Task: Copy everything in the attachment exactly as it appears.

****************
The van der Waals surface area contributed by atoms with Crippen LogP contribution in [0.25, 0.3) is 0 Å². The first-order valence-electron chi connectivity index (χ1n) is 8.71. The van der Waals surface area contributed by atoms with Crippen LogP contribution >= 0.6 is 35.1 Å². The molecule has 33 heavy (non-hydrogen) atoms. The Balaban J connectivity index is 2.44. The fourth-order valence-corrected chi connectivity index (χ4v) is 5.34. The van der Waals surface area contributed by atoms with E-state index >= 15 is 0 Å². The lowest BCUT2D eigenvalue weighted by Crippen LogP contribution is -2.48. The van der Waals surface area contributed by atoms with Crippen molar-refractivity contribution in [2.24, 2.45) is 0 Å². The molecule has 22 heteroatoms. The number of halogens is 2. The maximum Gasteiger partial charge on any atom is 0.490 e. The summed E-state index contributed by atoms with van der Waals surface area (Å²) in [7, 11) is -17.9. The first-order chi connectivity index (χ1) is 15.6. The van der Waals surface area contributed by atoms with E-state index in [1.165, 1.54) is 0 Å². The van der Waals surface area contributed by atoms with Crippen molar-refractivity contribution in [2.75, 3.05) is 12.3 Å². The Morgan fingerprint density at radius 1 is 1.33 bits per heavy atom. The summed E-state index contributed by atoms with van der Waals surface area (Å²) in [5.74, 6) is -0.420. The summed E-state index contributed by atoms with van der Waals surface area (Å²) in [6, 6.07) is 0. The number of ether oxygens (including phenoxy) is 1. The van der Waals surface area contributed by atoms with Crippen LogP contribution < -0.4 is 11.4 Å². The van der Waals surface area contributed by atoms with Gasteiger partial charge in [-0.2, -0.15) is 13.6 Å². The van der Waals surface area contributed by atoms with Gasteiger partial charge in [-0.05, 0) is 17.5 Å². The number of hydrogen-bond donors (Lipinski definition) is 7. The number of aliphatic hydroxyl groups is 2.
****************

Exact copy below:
The van der Waals surface area contributed by atoms with Crippen LogP contribution in [0.25, 0.3) is 0 Å². The first-order valence-electron chi connectivity index (χ1n) is 8.71. The van der Waals surface area contributed by atoms with Crippen LogP contribution >= 0.6 is 35.1 Å². The molecule has 33 heavy (non-hydrogen) atoms. The Balaban J connectivity index is 2.44. The fourth-order valence-corrected chi connectivity index (χ4v) is 5.34. The van der Waals surface area contributed by atoms with E-state index >= 15 is 0 Å². The lowest BCUT2D eigenvalue weighted by Crippen LogP contribution is -2.48. The van der Waals surface area contributed by atoms with Crippen molar-refractivity contribution in [2.24, 2.45) is 0 Å². The molecule has 22 heteroatoms. The number of halogens is 2. The maximum Gasteiger partial charge on any atom is 0.490 e. The summed E-state index contributed by atoms with van der Waals surface area (Å²) in [7, 11) is -17.9. The first-order chi connectivity index (χ1) is 15.6. The van der Waals surface area contributed by atoms with E-state index in [1.165, 1.54) is 0 Å². The van der Waals surface area contributed by atoms with Crippen molar-refractivity contribution in [2.75, 3.05) is 12.3 Å². The Morgan fingerprint density at radius 1 is 1.33 bits per heavy atom. The summed E-state index contributed by atoms with van der Waals surface area (Å²) in [5.74, 6) is -0.420. The summed E-state index contributed by atoms with van der Waals surface area (Å²) in [6, 6.07) is 0. The number of ether oxygens (including phenoxy) is 1. The van der Waals surface area contributed by atoms with Crippen LogP contribution < -0.4 is 11.4 Å². The van der Waals surface area contributed by atoms with Gasteiger partial charge in [-0.2, -0.15) is 13.6 Å². The van der Waals surface area contributed by atoms with Gasteiger partial charge in [-0.05, 0) is 17.5 Å². The number of hydrogen-bond donors (Lipinski definition) is 7. The number of aliphatic hydroxyl groups is 2.